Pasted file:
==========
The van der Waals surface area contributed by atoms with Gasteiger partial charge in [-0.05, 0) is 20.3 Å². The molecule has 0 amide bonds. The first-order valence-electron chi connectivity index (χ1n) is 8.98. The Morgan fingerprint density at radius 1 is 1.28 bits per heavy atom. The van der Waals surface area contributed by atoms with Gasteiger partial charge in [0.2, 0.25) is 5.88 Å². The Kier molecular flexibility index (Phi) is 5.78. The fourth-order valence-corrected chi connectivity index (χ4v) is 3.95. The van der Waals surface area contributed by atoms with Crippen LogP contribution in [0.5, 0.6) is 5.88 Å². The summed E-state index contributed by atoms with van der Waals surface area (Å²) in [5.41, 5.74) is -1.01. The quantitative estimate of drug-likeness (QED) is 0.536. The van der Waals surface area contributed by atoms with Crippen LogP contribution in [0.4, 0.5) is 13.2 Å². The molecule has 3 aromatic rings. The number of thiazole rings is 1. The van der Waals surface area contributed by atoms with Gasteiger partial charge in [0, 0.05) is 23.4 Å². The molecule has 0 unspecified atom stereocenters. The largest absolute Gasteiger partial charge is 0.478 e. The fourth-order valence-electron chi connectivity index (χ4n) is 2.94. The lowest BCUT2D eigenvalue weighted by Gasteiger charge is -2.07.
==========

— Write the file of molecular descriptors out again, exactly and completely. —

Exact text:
The van der Waals surface area contributed by atoms with Gasteiger partial charge in [-0.05, 0) is 20.3 Å². The molecule has 0 amide bonds. The first-order valence-electron chi connectivity index (χ1n) is 8.98. The Morgan fingerprint density at radius 1 is 1.28 bits per heavy atom. The van der Waals surface area contributed by atoms with Gasteiger partial charge in [0.2, 0.25) is 5.88 Å². The Kier molecular flexibility index (Phi) is 5.78. The fourth-order valence-corrected chi connectivity index (χ4v) is 3.95. The van der Waals surface area contributed by atoms with Crippen LogP contribution in [0.5, 0.6) is 5.88 Å². The summed E-state index contributed by atoms with van der Waals surface area (Å²) in [5.41, 5.74) is -1.01. The quantitative estimate of drug-likeness (QED) is 0.536. The van der Waals surface area contributed by atoms with Crippen LogP contribution in [0.4, 0.5) is 13.2 Å². The molecule has 3 aromatic rings. The number of thiazole rings is 1. The van der Waals surface area contributed by atoms with Gasteiger partial charge in [0, 0.05) is 23.4 Å². The molecule has 0 unspecified atom stereocenters. The largest absolute Gasteiger partial charge is 0.478 e. The fourth-order valence-electron chi connectivity index (χ4n) is 2.94. The lowest BCUT2D eigenvalue weighted by Gasteiger charge is -2.07.